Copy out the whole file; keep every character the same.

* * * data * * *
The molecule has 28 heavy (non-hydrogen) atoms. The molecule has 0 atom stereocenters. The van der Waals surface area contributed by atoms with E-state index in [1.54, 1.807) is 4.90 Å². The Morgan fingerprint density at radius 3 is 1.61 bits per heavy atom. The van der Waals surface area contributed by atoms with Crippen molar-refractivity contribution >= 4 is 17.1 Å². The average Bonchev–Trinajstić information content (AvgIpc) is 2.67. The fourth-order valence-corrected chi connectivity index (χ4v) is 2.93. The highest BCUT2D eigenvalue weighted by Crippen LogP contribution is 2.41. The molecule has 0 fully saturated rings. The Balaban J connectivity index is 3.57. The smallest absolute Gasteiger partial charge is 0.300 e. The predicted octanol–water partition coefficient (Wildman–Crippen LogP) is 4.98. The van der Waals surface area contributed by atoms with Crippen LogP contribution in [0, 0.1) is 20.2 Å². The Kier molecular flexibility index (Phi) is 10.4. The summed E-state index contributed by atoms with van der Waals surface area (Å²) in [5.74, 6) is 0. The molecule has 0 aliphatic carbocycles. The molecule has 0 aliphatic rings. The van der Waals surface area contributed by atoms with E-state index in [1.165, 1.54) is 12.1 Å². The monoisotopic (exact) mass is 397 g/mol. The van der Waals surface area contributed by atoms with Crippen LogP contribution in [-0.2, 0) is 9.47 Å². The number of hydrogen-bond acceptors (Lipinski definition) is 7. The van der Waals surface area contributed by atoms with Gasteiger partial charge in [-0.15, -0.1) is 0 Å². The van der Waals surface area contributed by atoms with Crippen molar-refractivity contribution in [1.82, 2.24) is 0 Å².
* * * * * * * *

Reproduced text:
The molecule has 28 heavy (non-hydrogen) atoms. The molecule has 0 atom stereocenters. The van der Waals surface area contributed by atoms with E-state index in [1.54, 1.807) is 4.90 Å². The Morgan fingerprint density at radius 3 is 1.61 bits per heavy atom. The van der Waals surface area contributed by atoms with Crippen molar-refractivity contribution >= 4 is 17.1 Å². The average Bonchev–Trinajstić information content (AvgIpc) is 2.67. The fourth-order valence-corrected chi connectivity index (χ4v) is 2.93. The highest BCUT2D eigenvalue weighted by Crippen LogP contribution is 2.41. The molecule has 0 fully saturated rings. The Balaban J connectivity index is 3.57. The smallest absolute Gasteiger partial charge is 0.300 e. The predicted octanol–water partition coefficient (Wildman–Crippen LogP) is 4.98. The van der Waals surface area contributed by atoms with Crippen LogP contribution in [0, 0.1) is 20.2 Å². The Kier molecular flexibility index (Phi) is 10.4. The summed E-state index contributed by atoms with van der Waals surface area (Å²) in [5.74, 6) is 0. The molecule has 0 aliphatic carbocycles. The molecule has 0 aliphatic rings. The van der Waals surface area contributed by atoms with E-state index in [1.165, 1.54) is 12.1 Å². The monoisotopic (exact) mass is 397 g/mol. The van der Waals surface area contributed by atoms with Crippen LogP contribution in [-0.2, 0) is 9.47 Å². The number of hydrogen-bond acceptors (Lipinski definition) is 7. The van der Waals surface area contributed by atoms with Gasteiger partial charge in [-0.15, -0.1) is 0 Å². The van der Waals surface area contributed by atoms with Crippen molar-refractivity contribution in [1.82, 2.24) is 0 Å².